“My mother was a passive aggressive person from the midwest, but she welcomed everyone into our home, so I found out about inclusion really early on. I just think we have to be full of inclusion. And this year in politics is about exclusion, but what we really are looking for is inclusion. If we don’t include everyone, and it is not easy, we can’t ever survive any of this. This is a wonderful time for us and the scariest time ever.”

Anderson was speaking of the 2016 election, an event that already seems quaint by the standards of today’s grim world of dueling realities and mutual contempt. But his words are no less true. Anderson was a writer and performer, so he created his share of art. But “making art with other people,” I think, was better displayed within Anderson’s other distinguishing quality: kindness.

Every day is a new day to be decent to someone; to make their jobs and lives a little easier. Why not try?

After a few days my family recovered from our bout with the flu and RSV. In a normal year we’d call it a bad cold. We stayed home to keep it from spreading around work and school. Our convalescence included watching movies and a few extra naps. No big deal.

There’s a way out of most problems, and it almost always starts with kindness and patience.

Aaron J. Brown

Aaron J. Brown is an author and college instructor from northern Minnesota’s Iron Range. He writes the blog and co-hosts the podcast “Power in the Wilderness” on Northern Community Radio. This piece first appeared in the Sunday, Feb. 6, 2022 edition of the Mesabi Tribune.



  1. Well said. It seems everybody’s working harder and being less appreciated. Our medical workers are at the top of that list. As I read your column it occurred to me that I have been thanked a few times in the last year for being patient and understanding. What was once the norm has become increasingly rare. It is not your servers fault they are the only one who is still working. Nor is it the doctors fault you have COVID. Everyone needs to be more patient, understanding.and kind.

  2. The lesion here is fear and grief. Fear and grief make people behave irrationally. Denial of obvious facts, anger at the bearers of bad news or of information that disagrees with the way we view the world. Fear makes people vote for politicians promising fantasies of return to the past and vengeance on perceived enemies, makes people buy and carry guns, makes people hate groups outside their own and refuse to believe that the ideas and opinions they and their friends and acquaintances hold aren’t universally true and to believe that anyone who disagrees is lying.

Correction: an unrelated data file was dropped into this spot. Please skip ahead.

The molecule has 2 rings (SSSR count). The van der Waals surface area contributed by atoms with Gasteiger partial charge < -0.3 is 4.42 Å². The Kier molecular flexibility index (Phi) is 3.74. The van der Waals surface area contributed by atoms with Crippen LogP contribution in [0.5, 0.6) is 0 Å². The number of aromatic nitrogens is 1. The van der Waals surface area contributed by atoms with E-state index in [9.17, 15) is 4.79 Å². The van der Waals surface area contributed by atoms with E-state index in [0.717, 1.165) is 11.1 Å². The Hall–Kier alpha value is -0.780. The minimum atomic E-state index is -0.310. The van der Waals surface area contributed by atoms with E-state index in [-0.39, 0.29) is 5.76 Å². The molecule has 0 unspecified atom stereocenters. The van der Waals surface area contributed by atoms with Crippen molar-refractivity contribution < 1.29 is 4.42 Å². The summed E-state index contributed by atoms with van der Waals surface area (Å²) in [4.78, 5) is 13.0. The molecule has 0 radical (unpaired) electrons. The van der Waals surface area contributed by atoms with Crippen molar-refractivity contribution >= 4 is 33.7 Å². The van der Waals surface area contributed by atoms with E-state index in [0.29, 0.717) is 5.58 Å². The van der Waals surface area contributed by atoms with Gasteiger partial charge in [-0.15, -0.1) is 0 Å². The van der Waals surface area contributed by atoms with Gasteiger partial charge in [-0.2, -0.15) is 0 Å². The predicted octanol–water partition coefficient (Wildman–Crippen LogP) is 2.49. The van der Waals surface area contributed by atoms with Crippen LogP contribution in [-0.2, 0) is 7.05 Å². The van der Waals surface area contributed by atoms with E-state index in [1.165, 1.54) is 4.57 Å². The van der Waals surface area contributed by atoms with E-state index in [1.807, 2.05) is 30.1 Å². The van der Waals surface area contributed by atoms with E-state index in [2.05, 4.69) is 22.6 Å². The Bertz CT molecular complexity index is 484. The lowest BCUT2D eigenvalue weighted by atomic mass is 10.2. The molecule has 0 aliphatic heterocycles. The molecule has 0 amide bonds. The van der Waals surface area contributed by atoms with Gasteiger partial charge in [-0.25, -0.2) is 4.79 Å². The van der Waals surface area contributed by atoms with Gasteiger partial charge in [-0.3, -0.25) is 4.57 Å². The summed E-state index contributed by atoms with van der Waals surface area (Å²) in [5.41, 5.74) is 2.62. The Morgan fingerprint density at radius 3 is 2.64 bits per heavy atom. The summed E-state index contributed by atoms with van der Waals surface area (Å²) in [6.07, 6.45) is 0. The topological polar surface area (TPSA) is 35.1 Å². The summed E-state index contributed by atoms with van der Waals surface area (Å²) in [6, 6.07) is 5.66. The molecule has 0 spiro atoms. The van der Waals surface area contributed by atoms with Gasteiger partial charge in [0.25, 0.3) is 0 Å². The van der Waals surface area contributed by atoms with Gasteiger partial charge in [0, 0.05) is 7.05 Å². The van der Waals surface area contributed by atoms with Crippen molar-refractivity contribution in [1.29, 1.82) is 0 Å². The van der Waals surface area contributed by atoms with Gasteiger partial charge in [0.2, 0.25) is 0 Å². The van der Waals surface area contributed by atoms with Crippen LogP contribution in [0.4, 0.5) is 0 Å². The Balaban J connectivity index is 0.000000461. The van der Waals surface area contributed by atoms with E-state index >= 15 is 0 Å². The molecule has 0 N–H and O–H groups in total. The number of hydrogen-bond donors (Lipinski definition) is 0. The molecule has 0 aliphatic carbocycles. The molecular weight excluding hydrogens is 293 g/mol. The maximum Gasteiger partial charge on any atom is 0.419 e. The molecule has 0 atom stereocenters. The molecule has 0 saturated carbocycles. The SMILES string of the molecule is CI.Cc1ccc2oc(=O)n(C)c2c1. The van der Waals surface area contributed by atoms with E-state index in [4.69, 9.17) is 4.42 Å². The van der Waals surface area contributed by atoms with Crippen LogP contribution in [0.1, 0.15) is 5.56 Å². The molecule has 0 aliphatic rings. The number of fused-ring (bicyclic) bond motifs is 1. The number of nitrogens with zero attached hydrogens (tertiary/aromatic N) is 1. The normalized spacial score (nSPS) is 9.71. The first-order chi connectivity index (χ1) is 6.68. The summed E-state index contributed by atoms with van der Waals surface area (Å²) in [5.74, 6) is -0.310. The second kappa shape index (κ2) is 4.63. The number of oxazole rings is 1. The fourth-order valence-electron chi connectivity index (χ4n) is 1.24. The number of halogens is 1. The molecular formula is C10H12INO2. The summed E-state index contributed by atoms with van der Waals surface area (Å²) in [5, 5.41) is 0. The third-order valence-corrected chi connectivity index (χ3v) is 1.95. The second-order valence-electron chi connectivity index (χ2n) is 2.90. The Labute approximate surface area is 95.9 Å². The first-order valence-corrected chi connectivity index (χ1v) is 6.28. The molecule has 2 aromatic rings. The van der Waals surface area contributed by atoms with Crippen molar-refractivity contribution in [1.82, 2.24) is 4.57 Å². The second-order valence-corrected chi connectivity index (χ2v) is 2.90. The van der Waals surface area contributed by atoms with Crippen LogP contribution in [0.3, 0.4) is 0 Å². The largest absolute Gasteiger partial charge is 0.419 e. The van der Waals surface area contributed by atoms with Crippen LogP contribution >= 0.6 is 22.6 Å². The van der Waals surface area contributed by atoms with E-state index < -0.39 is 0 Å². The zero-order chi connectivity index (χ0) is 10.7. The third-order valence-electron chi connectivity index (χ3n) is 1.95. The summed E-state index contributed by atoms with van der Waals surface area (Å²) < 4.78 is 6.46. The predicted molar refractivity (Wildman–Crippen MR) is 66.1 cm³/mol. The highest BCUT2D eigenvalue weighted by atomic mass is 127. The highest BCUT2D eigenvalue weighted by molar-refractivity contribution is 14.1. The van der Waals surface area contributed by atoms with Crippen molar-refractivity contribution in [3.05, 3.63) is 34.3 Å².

Some of that fear and grief is valid. We are seeing a huge economic turnover in which large numbers of blue collar jobs from factories to mines to trucking are disappearing or about to disappear, and where people who don’t have skills and training that allow them to hold higher tech jobs are being pushed into the low-paying service economy. There is racial hatred in the US, and many white people not only are possessed by it themselves but constantly overestimate the hatred by minority groups — perhaps due to how they would feel and act themselves if they had to live like that. COVID-19 is a real-life horror story, and denial and anger are part of the way people cope with that sort of problem.

    Elizabeth Kubler-Ross articulated the way people react to very bad news over 50 years ago. At this time, our society as a whole is stuck in the first two stages she outlined, denial and anger. In order to move forward, we need to work though the other stages to the level of acceptance. Only then will we as a society be able to begin to deal with these crises and look for solutions. This is a problem that each of us has to undertake on our own.

  3. The fantastic Mpls artist has a great FB portrait ….LK does his interpretation of quotations that appear Monday’s in the Strib commentary section. This LKHanon creation is of dancer Ted Shawn’s quote …”When in Doubt ,Twirl.” It works …

Speak Your Mind


This site uses Akismet to reduce spam. Learn how your comment data is processed.